To the editor: As columnist Steve Lopez describes the challenges that California’s older residents are facing, including long-term care and medical costs, one factor that can not be ignored is the burden of student loan debt on senior citizens.
In fact, senior citizens are the fastest-growing cohort of student debt borrowers who, due to decades of predatory lending and negatively amortizing interest, have been unable to pay off their loans, rendering them extremely vulnerable to housing and food insecurity.
Looking at California as a microcosm of the entire country, with more than 10,000 people turning 65 every day, this alarming trend should serve as a shot across the bow to special interests and politicians who have kept this predatory debt trap in place for decades.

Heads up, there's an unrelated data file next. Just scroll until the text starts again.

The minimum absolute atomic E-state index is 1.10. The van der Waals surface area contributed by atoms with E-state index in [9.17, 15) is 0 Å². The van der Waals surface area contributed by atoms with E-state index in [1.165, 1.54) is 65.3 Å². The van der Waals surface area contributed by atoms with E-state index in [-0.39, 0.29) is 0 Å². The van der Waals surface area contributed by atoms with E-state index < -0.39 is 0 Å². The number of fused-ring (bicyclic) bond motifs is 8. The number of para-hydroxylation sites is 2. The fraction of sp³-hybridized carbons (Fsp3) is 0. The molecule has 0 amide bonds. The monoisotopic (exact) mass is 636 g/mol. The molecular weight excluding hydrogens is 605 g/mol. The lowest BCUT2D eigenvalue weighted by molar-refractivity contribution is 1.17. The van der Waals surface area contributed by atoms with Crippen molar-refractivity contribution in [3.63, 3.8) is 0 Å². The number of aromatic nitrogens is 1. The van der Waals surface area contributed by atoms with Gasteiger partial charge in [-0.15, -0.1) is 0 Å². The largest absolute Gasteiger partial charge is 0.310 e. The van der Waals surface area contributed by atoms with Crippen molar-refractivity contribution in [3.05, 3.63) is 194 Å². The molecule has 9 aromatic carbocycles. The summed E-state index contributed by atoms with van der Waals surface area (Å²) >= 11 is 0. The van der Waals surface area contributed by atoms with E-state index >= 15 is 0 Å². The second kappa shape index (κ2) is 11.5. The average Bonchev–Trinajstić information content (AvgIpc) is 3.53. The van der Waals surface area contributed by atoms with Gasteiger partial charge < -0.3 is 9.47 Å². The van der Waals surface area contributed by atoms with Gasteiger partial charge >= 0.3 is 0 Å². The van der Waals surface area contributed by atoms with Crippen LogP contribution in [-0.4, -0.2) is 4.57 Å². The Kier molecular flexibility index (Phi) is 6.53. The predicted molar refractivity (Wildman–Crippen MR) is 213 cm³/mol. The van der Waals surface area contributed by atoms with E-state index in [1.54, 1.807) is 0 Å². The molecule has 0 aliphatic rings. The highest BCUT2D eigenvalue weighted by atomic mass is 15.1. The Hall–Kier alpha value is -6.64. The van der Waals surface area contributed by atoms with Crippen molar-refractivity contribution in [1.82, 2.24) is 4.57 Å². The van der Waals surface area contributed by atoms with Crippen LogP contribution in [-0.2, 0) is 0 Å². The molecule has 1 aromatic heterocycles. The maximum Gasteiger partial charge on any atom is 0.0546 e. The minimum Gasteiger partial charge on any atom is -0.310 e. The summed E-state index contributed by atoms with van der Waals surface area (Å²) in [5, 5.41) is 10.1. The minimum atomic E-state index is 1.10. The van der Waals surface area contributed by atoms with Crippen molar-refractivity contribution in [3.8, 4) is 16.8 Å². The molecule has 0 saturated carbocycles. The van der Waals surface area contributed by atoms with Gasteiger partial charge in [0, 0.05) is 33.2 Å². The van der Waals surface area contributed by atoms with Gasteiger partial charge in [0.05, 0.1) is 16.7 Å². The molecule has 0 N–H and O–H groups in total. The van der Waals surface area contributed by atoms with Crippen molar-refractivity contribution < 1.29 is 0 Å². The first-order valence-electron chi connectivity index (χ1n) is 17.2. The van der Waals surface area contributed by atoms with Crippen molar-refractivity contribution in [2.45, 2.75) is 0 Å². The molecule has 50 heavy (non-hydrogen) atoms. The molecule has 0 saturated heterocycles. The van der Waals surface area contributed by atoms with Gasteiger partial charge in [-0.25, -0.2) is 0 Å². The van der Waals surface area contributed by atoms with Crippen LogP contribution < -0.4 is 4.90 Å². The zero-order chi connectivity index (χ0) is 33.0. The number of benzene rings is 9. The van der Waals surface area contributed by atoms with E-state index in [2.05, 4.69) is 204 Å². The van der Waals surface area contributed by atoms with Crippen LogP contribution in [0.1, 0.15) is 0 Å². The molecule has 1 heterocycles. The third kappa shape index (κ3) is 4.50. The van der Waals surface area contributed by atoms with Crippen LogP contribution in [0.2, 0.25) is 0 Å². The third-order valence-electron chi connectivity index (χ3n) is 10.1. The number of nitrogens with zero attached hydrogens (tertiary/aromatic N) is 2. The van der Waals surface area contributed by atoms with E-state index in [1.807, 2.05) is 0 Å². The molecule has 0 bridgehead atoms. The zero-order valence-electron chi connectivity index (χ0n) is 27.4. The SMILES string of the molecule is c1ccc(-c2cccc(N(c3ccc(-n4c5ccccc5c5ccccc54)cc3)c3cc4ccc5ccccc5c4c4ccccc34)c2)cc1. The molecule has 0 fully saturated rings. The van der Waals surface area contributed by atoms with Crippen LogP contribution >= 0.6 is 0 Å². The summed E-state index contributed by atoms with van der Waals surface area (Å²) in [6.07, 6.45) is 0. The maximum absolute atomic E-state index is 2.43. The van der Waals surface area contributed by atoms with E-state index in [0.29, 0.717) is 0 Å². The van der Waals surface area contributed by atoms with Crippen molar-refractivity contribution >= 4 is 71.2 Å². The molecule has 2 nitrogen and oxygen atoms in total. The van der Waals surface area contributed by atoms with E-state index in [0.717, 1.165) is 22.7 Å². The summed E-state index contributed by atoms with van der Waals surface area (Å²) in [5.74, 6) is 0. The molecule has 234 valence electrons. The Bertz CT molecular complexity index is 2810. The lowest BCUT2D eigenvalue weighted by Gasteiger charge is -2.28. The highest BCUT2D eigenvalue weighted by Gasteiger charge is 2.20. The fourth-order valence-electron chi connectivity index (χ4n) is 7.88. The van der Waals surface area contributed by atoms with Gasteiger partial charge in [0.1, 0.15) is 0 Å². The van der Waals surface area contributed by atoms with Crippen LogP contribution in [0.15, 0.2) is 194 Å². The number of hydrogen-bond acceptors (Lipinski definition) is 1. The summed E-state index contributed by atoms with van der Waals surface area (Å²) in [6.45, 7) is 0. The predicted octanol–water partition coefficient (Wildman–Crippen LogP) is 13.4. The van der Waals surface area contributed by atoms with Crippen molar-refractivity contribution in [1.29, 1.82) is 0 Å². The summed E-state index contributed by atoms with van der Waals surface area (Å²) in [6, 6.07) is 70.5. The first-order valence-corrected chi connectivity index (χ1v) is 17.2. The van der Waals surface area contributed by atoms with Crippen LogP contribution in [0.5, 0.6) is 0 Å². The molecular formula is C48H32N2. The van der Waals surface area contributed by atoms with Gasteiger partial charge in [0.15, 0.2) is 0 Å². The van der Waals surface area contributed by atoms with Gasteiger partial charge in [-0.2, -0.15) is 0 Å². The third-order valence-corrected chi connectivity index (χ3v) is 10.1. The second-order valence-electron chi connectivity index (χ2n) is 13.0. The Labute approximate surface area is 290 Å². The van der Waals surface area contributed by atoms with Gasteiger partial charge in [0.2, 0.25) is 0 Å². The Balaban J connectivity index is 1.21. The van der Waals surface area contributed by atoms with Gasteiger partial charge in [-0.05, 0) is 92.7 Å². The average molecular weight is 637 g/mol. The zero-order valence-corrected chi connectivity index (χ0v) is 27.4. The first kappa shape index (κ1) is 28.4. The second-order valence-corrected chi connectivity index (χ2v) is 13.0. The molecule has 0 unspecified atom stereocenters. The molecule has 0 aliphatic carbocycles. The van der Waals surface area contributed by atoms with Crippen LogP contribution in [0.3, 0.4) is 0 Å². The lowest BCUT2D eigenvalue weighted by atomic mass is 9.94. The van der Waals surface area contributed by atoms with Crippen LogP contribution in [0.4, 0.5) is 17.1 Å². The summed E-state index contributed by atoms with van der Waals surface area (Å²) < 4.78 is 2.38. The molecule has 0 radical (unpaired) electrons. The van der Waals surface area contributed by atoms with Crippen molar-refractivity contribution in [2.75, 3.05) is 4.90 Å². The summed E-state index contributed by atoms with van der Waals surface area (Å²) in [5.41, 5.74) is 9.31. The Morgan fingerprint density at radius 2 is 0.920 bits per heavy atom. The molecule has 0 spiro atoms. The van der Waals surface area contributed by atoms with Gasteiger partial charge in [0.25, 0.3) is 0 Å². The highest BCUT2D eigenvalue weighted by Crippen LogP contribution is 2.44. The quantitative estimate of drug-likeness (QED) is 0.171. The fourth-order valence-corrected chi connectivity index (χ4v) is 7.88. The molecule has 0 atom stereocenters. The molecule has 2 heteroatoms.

Lisa Ansell, Beverly Hills
To the editor: Lopez asked for input. Here’s mine.
I turned 70 last November. What has saved my sanity, through the pandemic closures and the inevitable physical challenges, is that I own five horses, all rescues.
Going up to the stables has many advantages: I connect with the natural world through my horses; I get exercise walking and grooming them (riding is still a possibility, barely); and I have many friends to chat with (the owners of the stables and the other horse owners).
In addition, I have always loved to sing. At 60, I found a singing teacher, and for 10 years, once a week, I sing. It has been a long learning process.
In any week, if I cannot do these activities, I run the risk of depression. I have a major depressive and anxiety disorder. I am on medication, and I talk to a therapist every week.
My advice to others is to manage your physical issues as well as possible, but get out of the house, find something you love to do, and do it.
Anne Beaty, Los Angeles